As an attorney at Bernstein Law Firm who often represents secured creditors in consumer bankruptcies, the rules that apply to Chapter 13 plans are of great interest. One Bankruptcy Code provision that provides a crucial protection to mortgage holders is 11 U.S.C. § 1322(b)(2) which provides that debtors cannot modify the terms of a mortgage relating to the debtor’s primary residence. This means that the debtor cannot modify the principal balance or interest rate.
This rule applies to first mortgages and also to second or later mortgages so long as there is any equity in the property to support the second or later mortgage. For example, if the debtor has a first mortgage in the amount of $100,000 and a second mortgage in the amount of $50,000, the debtor will not be able to modify the terms of the second mortgage if the property is worth even $1 more than the $100,000 owed on the first mortgage.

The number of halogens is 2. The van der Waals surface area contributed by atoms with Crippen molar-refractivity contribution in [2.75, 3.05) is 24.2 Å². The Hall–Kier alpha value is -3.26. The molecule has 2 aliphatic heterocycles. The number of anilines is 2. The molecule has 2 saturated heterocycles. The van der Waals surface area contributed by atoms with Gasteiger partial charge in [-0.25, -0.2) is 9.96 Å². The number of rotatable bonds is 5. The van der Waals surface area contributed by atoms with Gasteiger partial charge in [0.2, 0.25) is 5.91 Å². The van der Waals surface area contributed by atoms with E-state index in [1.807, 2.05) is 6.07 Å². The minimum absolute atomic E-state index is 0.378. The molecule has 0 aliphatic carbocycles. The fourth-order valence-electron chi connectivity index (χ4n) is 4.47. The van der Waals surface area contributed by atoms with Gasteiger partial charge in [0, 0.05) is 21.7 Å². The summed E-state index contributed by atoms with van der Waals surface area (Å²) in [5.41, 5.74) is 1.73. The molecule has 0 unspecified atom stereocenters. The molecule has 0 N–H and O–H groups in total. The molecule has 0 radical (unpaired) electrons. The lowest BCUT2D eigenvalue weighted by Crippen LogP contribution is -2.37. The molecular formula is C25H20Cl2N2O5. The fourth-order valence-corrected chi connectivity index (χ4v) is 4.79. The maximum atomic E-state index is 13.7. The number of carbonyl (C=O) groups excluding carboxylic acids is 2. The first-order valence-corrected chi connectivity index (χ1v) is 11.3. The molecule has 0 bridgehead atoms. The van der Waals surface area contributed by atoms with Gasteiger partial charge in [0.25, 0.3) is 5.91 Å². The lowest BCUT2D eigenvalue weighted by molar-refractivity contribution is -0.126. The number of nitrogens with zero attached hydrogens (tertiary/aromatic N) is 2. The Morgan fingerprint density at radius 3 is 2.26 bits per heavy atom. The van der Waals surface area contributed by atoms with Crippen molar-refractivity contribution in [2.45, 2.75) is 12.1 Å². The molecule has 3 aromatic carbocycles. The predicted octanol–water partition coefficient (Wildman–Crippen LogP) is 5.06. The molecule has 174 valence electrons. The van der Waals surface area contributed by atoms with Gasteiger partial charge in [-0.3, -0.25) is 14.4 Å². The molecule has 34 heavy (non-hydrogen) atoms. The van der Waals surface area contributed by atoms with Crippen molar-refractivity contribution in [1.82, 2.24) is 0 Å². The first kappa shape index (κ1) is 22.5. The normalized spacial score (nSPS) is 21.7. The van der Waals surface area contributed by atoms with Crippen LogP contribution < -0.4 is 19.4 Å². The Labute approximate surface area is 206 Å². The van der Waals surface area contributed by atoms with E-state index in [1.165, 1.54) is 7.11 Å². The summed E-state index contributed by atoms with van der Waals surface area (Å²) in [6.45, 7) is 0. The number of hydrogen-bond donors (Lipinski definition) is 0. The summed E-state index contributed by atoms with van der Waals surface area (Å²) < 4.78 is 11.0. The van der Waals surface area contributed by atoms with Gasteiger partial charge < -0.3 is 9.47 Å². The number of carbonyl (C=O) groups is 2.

A recent opinion from the Bankruptcy Court for the Western District of Pennsylvania written by the Honorable Judge Jeffery A. Deller, however, details one situation where a debtor may modify the interest rate on even a first mortgage on the debtor’s primary residence. In the case of Mary Ellen Golash – WD PA 09-27973 – Judge Deller found that a debtor could modify the interest rate on a first mortgage down to 0% in the special circumstance where the mortgage fully matured before the expiration of the Chapter 13 plan term (normally 60 months from the date of the bankruptcy filing).
The Court noted that 11 U.S.C. § 1322(c)(2) provides an exception to 1322(b)(2) where the mortgage term matures before the end of the plan term. So long as the debtor complies with the rules for modifying a secured claim set forth in Section 1325(a)(5)(B)(ii) which require that the debtor provide for full payment of the claim and propose equal monthly payments to the creditor in the plan, the debtor can reduce the interest rate owed to the mortgage holder to 0%.
I found this case to be interesting because it reminded me of the generally strong protections given to primary residence mortgage holders in bankruptcies, but also pointed out one situation where the creditor’s secured claim could be modified.